attitude, not a set of competencies." Great professionals are distinguished, he says, not by their
abilities but by the pride they take in their work, their commitment to quality, and their devotion
to the interests of the client. To that I would add the notion of passion. The true professional is
passionately committed to quality, passionately devoted to the interests of the client, and
passionately devoted to the public interest and the administration of justice.
To be of value to the client, of course, that passion cannot be blind, but must be joined with and
energize the lawyer's exercise of independent professional judgment. The professional thus has
the difficult task of being passionately committed to the client's interest and at the same time
professionally detached.
Against that background of moral dimension and passionate commitment, I suggest that the
following are the principal attributes of the learned professions (including the law). While
consistent with what has been written on the subject, these suggestions are based primarily on
my experience of more than 40 years in the practice of law, and on what I was taught in law
school and learned from mentors and role models in the profession.
1. Dedication to serving clients before self. A lawyer puts the interests of her clients before her
own interests. The lawyer has an intense, fiduciary-like relationship with her clients, and accepts
responsibility for advancing their interests. This relationship and responsibility underlie the ethical
rules (confidentiality, avoidance of conflict of interest, zealous advocacy) that flow out of the
lawyer's overriding duty of loyalty to the client.
The very best lawyers have a fanatic, almost compulsive, dedication to client service. They learn
as much as they can about their clients' business, listen closely to those clients' needs, and try to
think like those clients in order better to serve them. If a single Latin word were to be the motto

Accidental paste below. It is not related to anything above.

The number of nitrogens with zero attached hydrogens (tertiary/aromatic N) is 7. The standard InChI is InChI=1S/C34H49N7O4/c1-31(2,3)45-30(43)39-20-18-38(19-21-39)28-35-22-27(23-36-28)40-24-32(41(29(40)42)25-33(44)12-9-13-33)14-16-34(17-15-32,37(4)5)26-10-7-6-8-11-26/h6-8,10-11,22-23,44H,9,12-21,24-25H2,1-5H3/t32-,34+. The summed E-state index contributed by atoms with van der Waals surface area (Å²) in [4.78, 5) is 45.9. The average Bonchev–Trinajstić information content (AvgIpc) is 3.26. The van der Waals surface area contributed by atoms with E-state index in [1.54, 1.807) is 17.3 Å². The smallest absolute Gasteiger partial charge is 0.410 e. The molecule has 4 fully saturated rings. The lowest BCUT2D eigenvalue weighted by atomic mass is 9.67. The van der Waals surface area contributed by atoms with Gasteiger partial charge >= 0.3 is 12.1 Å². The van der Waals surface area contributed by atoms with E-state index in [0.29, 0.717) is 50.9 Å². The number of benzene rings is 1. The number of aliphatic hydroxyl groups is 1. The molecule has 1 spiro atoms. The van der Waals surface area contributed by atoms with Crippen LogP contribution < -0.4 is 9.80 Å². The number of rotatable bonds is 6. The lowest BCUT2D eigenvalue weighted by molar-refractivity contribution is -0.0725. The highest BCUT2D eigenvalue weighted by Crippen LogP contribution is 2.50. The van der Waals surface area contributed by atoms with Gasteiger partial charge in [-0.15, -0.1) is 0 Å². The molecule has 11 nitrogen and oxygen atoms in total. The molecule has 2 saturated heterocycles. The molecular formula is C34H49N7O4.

for the legal profession, it would be servimus ("we serve"). This zealous dedication to service is
founded on a deeply caring attitude.
Some part of what has gone wrong in the practice of law arises out of misplaced priorities, with
some lawyers allowing accumulation of wealth to be placed ahead of dedication to service. I do
not mean by this to suggest that lawyers should not be businesslike in the conduct of their
profession. To the contrary, efficiencies and specialization should result in services being delivered
"better, faster and cheaper," a benefit to clients. Nor do I mean to suggest that a lawyer is not
entitled to earn a very good living.
But, as Maister observes in True Professionalism, "Being a professional is neither about money nor
about professional fulfillment. Both of these are consequences of an unqualified dedication to
excellence in serving clients and their needs." Maister says that one of his favorite questions is to
ask lawyers, "Why do you do what you do?" The answer he always listens for is "I like helping
people." If that one is missing, he says he knows that he is dealing with a professional in trouble.
2. Dedication to serving the public interest. The lawyer as professional has duties, as a "public
citizen," to work to improve the law, to assist the courts in the administration of the system of
justice, and to assure access to justice by all, including those who cannot afford to pay for
adequate legal assistance. Also, lawyers have a duty of public service as volunteers in nonprofit
organizations or in unpaid appointed or elected governmental positions. It is to a large extent in
consideration of their public service obligation that lawyers have been granted substantial
privileges, including professional independence and self-governance.
The professional responsibility of every lawyer to provide voluntary pro bono publico legal services
to those unable to pay is set forth in the Model Rules of Professional Conduct. Another equally
important professional public service obligation is law reform, and in particular reforming the law
and government processes so as to reduce the public's need for legal services.
We should take care to avoid the criticism that has been leveled at the medical profession — that
it has focused on remedial services (requiring more professionals) rather than on preventive
services (reducing the need for professionals). Our role model might be dentists, who endorsed
fluoridation of water supplies and fluoridated toothpaste because they reduced the incidence of
tooth decay, despite the fact that this would over time reduce the need for dental care.
3. Honesty and integrity. The Model Rules of Professional Conduct unambiguously require